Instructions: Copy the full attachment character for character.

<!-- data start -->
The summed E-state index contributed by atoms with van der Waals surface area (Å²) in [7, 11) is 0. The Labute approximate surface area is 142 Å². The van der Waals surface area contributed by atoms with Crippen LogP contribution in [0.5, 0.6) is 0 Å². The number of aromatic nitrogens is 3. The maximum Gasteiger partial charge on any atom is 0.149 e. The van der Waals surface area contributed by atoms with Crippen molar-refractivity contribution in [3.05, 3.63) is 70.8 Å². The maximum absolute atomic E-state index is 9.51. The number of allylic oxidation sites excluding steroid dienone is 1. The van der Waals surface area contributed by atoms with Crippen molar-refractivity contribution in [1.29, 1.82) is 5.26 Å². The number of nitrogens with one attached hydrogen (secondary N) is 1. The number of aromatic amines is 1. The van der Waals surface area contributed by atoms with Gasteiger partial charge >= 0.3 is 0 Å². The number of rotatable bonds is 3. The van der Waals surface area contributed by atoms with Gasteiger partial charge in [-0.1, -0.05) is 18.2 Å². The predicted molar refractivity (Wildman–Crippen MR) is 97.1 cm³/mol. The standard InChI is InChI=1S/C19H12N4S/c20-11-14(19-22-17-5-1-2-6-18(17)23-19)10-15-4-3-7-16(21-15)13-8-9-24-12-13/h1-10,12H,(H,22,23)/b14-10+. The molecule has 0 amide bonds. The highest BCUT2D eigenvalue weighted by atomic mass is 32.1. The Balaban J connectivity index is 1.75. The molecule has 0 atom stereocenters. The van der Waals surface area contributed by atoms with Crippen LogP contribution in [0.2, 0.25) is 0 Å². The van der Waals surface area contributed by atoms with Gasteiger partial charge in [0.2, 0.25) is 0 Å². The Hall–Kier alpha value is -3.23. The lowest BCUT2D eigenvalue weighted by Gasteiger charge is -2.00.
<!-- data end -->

The summed E-state index contributed by atoms with van der Waals surface area (Å²) in [7, 11) is 0. The Labute approximate surface area is 142 Å². The van der Waals surface area contributed by atoms with Crippen LogP contribution in [0.5, 0.6) is 0 Å². The number of aromatic nitrogens is 3. The maximum Gasteiger partial charge on any atom is 0.149 e. The van der Waals surface area contributed by atoms with Crippen molar-refractivity contribution in [3.05, 3.63) is 70.8 Å². The maximum absolute atomic E-state index is 9.51. The number of allylic oxidation sites excluding steroid dienone is 1. The van der Waals surface area contributed by atoms with Crippen molar-refractivity contribution in [1.29, 1.82) is 5.26 Å². The number of nitrogens with one attached hydrogen (secondary N) is 1. The number of aromatic amines is 1. The van der Waals surface area contributed by atoms with Gasteiger partial charge >= 0.3 is 0 Å². The number of rotatable bonds is 3. The van der Waals surface area contributed by atoms with Gasteiger partial charge in [-0.1, -0.05) is 18.2 Å². The predicted molar refractivity (Wildman–Crippen MR) is 97.1 cm³/mol. The standard InChI is InChI=1S/C19H12N4S/c20-11-14(19-22-17-5-1-2-6-18(17)23-19)10-15-4-3-7-16(21-15)13-8-9-24-12-13/h1-10,12H,(H,22,23)/b14-10+. The molecule has 0 amide bonds. The highest BCUT2D eigenvalue weighted by atomic mass is 32.1. The Balaban J connectivity index is 1.75. The molecule has 0 atom stereocenters. The van der Waals surface area contributed by atoms with Crippen LogP contribution in [0.2, 0.25) is 0 Å². The van der Waals surface area contributed by atoms with Gasteiger partial charge in [0.2, 0.25) is 0 Å². The Hall–Kier alpha value is -3.23. The lowest BCUT2D eigenvalue weighted by Gasteiger charge is -2.00.